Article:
1. Glad you have enjoyed the blog šŸ™‚ Sounds like you’d be better off with more maths and then pick up Physics later – coming at the Physics from the maths side felt a lot easier than some fellow students who’d taken the Physics route to level 3, but I think it depends on your other modules and previous knowledge too. Hope your exam went well too and I am sure you will get to the end.

  3. Congrats on finishing up the course! I just took the M303 exam and I agree that the positives of at-homeness just about balanced out the negatives. One of those “negatives” was lack of closure on the day itself – I felt like I had to check and re-check my exam because it would be reckless not to, so I sat there re-doing problems. Ok, this is actually a luxury, but I didn’t get that “high” of walking out the exam room and being done.

    How did you find M347 in the end? I am going to take it next I think but it has some worrying reviews so I feel some trepidation.

    1. hi – I completely agree about the lack of closure! I forced myself to walk away from it after I’d checked everything and I didn’t want to be submitting it last minute šŸ™‚ As for the course itself I found it good – it goes more into the theory than M248 (which I hadn’t done). I found it fairly straight forward as I do data science and statistics as a day job so it’s hard to judge as someone coming completely fresh to the material. I think the comments are fair – it’s hard if the topics are new to you and you will need calculus, which some students from a more statistical pathway may not have. The exam was fair and representative of previous years. I have no complaints – it just wasn’t as exciting as some of the other modules – but definitely good statistical theory šŸ™‚ Hope this helps.

      1. Thanks Janet, that’s really helpful.

        I am pretty torn to be honest – I work with ML research types in my job as a product manager, and I have been working towards getting a good “under the hood” understanding of what they do, and so consequently I was planning on taking M373 (Optimization) and M347. But I must admit I have accidentally “fallen” for the pure stuff and I am considering doing Complex Analysis instead…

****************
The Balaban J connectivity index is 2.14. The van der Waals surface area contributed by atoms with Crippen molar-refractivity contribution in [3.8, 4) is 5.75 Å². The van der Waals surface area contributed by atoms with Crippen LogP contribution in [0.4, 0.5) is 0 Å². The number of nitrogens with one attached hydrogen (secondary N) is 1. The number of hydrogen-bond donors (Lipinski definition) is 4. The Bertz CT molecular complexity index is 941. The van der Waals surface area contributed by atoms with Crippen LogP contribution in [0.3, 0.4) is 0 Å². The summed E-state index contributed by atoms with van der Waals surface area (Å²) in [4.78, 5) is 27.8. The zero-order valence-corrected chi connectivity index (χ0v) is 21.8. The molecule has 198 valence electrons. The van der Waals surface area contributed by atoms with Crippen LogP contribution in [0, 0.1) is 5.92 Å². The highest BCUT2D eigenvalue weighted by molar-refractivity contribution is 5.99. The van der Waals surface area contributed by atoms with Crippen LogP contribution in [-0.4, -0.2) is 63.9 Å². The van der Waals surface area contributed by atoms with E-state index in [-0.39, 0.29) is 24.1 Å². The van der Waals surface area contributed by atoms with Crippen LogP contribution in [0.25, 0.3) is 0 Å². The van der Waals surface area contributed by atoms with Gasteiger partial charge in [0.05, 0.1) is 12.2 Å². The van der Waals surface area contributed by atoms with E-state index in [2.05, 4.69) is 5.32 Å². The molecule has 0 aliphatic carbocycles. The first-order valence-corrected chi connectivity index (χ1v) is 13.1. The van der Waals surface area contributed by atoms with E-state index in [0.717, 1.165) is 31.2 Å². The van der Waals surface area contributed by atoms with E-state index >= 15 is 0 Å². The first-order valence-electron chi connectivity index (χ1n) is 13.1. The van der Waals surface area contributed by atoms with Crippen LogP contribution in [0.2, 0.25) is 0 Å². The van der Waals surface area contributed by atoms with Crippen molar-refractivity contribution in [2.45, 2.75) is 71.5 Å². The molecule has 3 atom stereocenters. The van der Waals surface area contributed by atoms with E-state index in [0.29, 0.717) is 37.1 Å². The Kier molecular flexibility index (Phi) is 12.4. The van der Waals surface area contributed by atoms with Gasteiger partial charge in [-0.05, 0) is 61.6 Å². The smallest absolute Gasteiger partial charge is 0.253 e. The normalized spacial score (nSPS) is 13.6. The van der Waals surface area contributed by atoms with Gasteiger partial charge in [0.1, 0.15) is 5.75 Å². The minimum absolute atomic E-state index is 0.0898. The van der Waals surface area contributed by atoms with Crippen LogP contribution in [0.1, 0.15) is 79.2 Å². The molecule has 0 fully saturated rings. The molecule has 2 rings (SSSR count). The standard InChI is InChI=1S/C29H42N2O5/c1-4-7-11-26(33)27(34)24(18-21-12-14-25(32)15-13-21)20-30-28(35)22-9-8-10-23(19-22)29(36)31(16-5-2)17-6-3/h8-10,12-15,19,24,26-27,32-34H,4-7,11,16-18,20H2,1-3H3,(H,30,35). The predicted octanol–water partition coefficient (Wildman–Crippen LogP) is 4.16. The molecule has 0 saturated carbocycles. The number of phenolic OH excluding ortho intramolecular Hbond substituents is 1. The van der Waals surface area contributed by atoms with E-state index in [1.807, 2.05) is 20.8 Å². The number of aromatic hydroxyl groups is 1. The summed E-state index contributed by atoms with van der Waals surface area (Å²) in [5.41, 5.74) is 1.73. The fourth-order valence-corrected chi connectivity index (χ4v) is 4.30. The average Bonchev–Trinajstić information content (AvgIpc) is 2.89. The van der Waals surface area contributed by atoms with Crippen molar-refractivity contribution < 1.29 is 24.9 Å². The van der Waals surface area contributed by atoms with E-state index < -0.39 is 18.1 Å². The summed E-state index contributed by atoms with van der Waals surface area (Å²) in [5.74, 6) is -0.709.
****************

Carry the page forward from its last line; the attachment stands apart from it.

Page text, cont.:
I’m fairly sure the latter won’t actually be useful to me, but I just find the process of pure mathematics so satisfying and worth it for its own sake, and that seems like a rare thing.

      2. 100% do what you enjoy šŸ™‚ For ML, the concepts you learn in M347 are all abstracted into libraries if that helps with our choice šŸ™‚

  4. Thanks for sharing your experiences throughout your degree. It’s been very helpful; there are useful insights here that just aren’t to be found elsewhere.

    I’m currently in the revision phase of MST125 Essential Mathematics 2, which is a remote exam this year. Rather than 24 hours though, we get 4.5 hours; nominally 3 hours for the exam and 1.5 hours for scanning and uploading etc, although we’re allowed to use that time as we like.

    Did your remote exam result(s) come out as you’d expected? Or were marks adjusted beyond all recognition? I worked so hard to get every last mark I could in the assignments, but I can’t shake the feeling that it might be moot, if exam marks end up being standardised down considerably. I’d love to hear your insights.

    1. Hi Dan – that’s interesting that they’ve changed the exam format – I suppose that now that the processes are streamlined they can be more precise in the exam timings – something for everyone to be aware of going forward!

      As for the results, at level three most people got what they were expecting based on how they’d done in the TMAs or other exams. Normally the statistics by question are published after the exam and nothing is adjusted unless there are errors in the questions. But we only got the final mark this time so it’s impossible to tell if there were any adjustments or not. There certainly wasn’t the sense of marks being adjusted down. If you are concerned at all – reach out to your tutor and they should be able to let you know if there are any plans to standardise the results to an expected bell curve…

      Best of luck for it!

      Getting as many marks as possible in your TMAs is a great approach – the only piece of advice I would give is do as many past papers as you can so you are comfortable with the time limits